Ridgar's eyes, as he had seen them in the dimness of the outskirts of that massed circle, brought back the lost period of time and all that had passed therein.

He stared wildly at him, and then around the firelit room.

"Ah!" said Ridgar softly, getting slowly to his feet with a smile at once tender and exaggeratedly calm. "You have awakened, have you; eh, lad? Would you sleep the whole night away as well as the day?"

He came to the bed and took McElroy's hand tenderly in his, while he gave Rette a warning glance.

McElroy tried to rise, but only his head obeyed, lifting itself a bit from the pillow to fall helplessly back.

He looked up at Ridgar with a look that cut that good man's heart, so full was it of wild entreaty and piteous grief.

"Maren?" whispered the weak lips. "Maren,—where—?" And they, too, failed him.

"Safe," said Ridgar gently; "all is well. We are at De Seviere and there is no need to think. Do you drink a sip of Rette's good broth and sleep again."

With a sigh of ineffable relief the sick man obeyed like a child, falling back into the shadows, though this time they were the blessed shades of the Vale of Healing Rest.

Rette in a corner was wiping her eyes and saying, over and over, a prayer of thanksgiving for deliverance from death.

With infinite tact Ridgar kept him quiet, promising the tale of what had happened, and, when the flow of returning life could no longer be stemmed, he set himself the task of telling what he knew of those swift days.

It was again night, though a week of nights had passed since that on which the factor had awakened to consciousness, and Ridgar had dismissed Rette.

There was only the roar of the wind without, the whistle of the fire, and the two men alone in the room as they had been many a winter's night.

"Now,—where shall I begin?" said the chief trader, gazing into the fire. "At what point?"

"Maren," said McElroy eagerly, from the bed; "begin with her."

Ridgar shook his head.

"Nay, it goes farther back. Let it begin with the leaving of De Seviere and the coldness of my bearing to you.... Did you never think, lad, that it was but a blind, covering the determination to help you at the first opportunity? Thought you the friendship of years so poor a thing as to be turned in a day? Day by day my heart ached for some word with you, or even a glance that would make all straight; but those painted devils watched my every move, my every look, the very intaking of my breath, as the coyote watches the gopher-hole when the badger is below. Only for sake of the dead chief at my feet was I given such seemingly free leave among them,—for myself, I had been shipped as were poor De Courtenay's Nor'westers at Wenusk Creek. And now is the time when I must go farther back and tell you of the good chief who was my father, indeed, at heart."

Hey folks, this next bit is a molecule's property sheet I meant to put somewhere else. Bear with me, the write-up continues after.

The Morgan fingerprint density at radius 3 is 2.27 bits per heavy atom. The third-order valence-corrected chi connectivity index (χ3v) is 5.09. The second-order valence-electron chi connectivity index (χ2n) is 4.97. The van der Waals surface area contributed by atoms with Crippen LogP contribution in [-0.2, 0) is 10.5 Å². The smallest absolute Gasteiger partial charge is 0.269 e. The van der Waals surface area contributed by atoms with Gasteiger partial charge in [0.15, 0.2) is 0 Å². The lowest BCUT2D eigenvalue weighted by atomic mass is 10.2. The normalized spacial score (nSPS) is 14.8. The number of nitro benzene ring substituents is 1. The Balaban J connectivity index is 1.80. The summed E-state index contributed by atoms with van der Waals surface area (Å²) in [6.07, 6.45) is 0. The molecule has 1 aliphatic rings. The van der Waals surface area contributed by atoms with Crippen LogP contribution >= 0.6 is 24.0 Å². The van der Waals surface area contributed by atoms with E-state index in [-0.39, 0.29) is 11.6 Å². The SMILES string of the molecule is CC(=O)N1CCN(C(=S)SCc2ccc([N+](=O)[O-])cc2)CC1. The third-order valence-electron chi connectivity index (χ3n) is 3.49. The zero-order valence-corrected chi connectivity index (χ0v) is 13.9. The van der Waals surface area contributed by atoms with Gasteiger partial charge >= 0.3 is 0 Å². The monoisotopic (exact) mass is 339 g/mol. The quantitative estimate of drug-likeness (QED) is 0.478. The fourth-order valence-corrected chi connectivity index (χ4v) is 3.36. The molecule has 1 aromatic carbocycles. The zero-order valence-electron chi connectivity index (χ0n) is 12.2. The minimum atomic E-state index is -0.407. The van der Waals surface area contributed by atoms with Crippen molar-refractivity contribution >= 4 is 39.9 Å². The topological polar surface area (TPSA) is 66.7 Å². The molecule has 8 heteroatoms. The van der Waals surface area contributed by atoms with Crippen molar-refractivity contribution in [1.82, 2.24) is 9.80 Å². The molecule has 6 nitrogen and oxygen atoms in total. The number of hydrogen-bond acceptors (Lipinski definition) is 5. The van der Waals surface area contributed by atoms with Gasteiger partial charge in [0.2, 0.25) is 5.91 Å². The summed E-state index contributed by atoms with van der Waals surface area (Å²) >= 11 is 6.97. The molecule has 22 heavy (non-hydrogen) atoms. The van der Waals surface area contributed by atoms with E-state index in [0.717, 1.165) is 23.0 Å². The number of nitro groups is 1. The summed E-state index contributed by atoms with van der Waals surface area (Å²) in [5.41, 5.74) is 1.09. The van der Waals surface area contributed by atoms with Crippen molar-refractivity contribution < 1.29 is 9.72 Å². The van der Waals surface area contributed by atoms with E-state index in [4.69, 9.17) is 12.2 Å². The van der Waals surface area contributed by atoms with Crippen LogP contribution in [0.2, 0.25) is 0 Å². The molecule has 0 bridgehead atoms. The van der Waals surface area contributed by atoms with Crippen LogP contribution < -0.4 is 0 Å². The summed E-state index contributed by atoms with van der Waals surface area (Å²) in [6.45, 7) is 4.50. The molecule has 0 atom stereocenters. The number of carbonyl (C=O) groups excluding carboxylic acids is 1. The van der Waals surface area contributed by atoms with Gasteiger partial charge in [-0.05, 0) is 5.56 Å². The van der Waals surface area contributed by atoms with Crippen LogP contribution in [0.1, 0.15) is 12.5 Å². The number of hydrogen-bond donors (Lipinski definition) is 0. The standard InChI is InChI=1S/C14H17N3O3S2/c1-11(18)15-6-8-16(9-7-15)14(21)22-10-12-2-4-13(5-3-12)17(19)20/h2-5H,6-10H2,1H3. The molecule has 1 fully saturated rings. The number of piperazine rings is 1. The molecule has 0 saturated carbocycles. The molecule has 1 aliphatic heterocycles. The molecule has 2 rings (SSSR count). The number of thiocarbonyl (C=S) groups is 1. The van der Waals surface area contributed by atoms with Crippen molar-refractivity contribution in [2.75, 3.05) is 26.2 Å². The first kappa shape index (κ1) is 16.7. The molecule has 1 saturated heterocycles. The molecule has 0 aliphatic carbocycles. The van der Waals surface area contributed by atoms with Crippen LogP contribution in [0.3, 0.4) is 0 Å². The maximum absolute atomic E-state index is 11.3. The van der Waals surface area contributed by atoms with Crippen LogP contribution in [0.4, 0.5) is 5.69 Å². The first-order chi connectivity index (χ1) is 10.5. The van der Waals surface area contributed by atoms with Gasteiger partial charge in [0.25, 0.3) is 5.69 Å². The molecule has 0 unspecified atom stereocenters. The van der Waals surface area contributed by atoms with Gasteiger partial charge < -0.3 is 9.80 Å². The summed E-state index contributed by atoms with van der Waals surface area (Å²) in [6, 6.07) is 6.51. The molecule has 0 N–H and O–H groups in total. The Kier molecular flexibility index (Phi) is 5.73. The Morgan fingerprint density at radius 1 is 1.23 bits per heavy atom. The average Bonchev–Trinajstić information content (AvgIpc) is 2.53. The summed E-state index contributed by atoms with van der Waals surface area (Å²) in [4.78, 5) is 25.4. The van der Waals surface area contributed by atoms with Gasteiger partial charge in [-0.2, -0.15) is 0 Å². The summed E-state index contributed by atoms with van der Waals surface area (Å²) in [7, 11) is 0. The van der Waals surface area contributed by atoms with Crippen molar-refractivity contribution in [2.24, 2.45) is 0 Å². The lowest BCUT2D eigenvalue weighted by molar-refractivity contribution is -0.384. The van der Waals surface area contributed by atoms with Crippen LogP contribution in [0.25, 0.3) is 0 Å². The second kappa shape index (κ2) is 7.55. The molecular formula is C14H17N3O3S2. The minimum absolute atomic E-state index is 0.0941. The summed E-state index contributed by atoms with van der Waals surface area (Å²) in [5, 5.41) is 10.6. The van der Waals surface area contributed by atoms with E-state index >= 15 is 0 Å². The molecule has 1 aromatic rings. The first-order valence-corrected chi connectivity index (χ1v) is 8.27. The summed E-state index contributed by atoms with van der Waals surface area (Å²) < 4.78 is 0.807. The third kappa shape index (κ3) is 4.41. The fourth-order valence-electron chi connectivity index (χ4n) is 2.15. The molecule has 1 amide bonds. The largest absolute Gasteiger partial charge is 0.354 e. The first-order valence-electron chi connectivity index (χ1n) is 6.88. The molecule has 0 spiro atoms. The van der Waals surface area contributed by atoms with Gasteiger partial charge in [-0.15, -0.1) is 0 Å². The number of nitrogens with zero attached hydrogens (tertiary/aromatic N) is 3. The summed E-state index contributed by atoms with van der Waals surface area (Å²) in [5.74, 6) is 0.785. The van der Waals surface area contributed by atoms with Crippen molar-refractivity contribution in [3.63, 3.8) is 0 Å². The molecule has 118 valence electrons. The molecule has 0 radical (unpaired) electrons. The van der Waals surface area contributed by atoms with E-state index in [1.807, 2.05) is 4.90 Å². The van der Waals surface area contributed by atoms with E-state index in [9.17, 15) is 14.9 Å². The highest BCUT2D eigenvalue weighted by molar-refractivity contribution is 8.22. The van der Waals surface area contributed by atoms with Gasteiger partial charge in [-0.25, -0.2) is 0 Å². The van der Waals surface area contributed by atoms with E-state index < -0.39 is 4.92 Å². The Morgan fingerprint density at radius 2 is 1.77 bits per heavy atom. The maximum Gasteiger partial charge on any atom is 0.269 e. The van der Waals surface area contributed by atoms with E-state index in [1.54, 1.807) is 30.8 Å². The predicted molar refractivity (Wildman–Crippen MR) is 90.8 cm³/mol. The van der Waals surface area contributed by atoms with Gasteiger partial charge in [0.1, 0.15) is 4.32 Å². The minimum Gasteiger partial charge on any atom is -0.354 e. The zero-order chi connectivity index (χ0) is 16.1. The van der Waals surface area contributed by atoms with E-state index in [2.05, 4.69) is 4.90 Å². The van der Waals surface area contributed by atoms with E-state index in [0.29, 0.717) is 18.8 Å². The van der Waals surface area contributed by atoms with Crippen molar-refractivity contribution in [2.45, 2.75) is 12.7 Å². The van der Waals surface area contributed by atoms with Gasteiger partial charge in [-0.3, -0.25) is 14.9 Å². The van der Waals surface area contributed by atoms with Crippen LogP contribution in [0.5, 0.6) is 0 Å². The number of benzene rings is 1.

Ridgar paused a moment, and his eyes took on a look of distant things

"Have you not wondered how it was, lad, that a man should live long as I have lived in the wilderness, alone, without ties other than those which bind him to the Great Company, without love of woman, without the joy of children?... I have not always lived so. Time was when I had my own wickiup, when I lay by my own night-fire and played with the braids of a woman's hair,—long black braids, bound with crimson silk and heavy with ornaments, for whose buying I paid my year's catch, when I looked into eyes black as the woods at night and dumb with the great love she could not speak.... She lived it one day ... nay, died it—when I had some words with a young man of the tribe, who drew a spear before I knew what he meant and hurled it at me. She...leaped between. God!"

He ceased again, and McElroy could hear his breathing, see the whitened knuckles of his hands grasping the poker from the hearth where he had absently stirred the leaping fire.